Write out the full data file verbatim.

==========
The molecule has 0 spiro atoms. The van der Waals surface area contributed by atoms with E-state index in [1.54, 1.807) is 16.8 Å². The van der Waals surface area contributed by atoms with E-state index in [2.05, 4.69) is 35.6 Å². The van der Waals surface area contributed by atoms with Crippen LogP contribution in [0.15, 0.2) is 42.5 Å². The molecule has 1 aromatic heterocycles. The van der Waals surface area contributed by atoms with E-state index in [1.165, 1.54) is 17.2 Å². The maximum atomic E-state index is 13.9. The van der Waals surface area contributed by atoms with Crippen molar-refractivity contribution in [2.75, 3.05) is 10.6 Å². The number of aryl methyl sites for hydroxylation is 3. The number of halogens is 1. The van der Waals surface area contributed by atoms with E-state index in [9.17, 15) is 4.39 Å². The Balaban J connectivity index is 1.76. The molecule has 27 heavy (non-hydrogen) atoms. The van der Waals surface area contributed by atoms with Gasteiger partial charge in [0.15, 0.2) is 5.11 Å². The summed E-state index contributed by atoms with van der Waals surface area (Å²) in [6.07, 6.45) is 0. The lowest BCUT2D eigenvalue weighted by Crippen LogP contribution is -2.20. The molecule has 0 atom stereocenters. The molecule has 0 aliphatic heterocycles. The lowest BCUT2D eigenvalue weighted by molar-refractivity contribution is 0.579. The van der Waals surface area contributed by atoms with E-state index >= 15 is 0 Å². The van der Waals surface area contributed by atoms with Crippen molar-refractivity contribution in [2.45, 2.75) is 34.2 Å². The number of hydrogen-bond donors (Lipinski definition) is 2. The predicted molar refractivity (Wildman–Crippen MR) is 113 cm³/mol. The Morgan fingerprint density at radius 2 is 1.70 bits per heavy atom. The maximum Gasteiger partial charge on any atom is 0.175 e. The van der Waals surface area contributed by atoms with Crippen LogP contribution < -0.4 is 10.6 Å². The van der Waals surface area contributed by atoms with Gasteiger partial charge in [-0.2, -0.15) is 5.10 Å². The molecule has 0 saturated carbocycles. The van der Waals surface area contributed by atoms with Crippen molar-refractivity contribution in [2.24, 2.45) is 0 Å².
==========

The molecule has 0 spiro atoms. The van der Waals surface area contributed by atoms with E-state index in [1.54, 1.807) is 16.8 Å². The van der Waals surface area contributed by atoms with E-state index in [2.05, 4.69) is 35.6 Å². The van der Waals surface area contributed by atoms with Crippen LogP contribution in [0.15, 0.2) is 42.5 Å². The molecule has 1 aromatic heterocycles. The van der Waals surface area contributed by atoms with E-state index in [1.165, 1.54) is 17.2 Å². The maximum atomic E-state index is 13.9. The van der Waals surface area contributed by atoms with Crippen molar-refractivity contribution in [2.75, 3.05) is 10.6 Å². The number of aryl methyl sites for hydroxylation is 3. The number of halogens is 1. The van der Waals surface area contributed by atoms with E-state index in [9.17, 15) is 4.39 Å². The Balaban J connectivity index is 1.76. The molecule has 27 heavy (non-hydrogen) atoms. The van der Waals surface area contributed by atoms with Gasteiger partial charge in [0.15, 0.2) is 5.11 Å². The summed E-state index contributed by atoms with van der Waals surface area (Å²) in [6.07, 6.45) is 0. The lowest BCUT2D eigenvalue weighted by Crippen LogP contribution is -2.20. The molecule has 0 atom stereocenters. The molecule has 0 aliphatic heterocycles. The lowest BCUT2D eigenvalue weighted by molar-refractivity contribution is 0.579. The van der Waals surface area contributed by atoms with E-state index >= 15 is 0 Å². The van der Waals surface area contributed by atoms with Crippen molar-refractivity contribution in [2.45, 2.75) is 34.2 Å². The number of hydrogen-bond donors (Lipinski definition) is 2. The predicted molar refractivity (Wildman–Crippen MR) is 113 cm³/mol. The Morgan fingerprint density at radius 2 is 1.70 bits per heavy atom. The maximum Gasteiger partial charge on any atom is 0.175 e. The van der Waals surface area contributed by atoms with Crippen LogP contribution < -0.4 is 10.6 Å². The van der Waals surface area contributed by atoms with Gasteiger partial charge in [-0.2, -0.15) is 5.10 Å². The molecule has 0 saturated carbocycles. The van der Waals surface area contributed by atoms with Crippen molar-refractivity contribution in [2.24, 2.45) is 0 Å².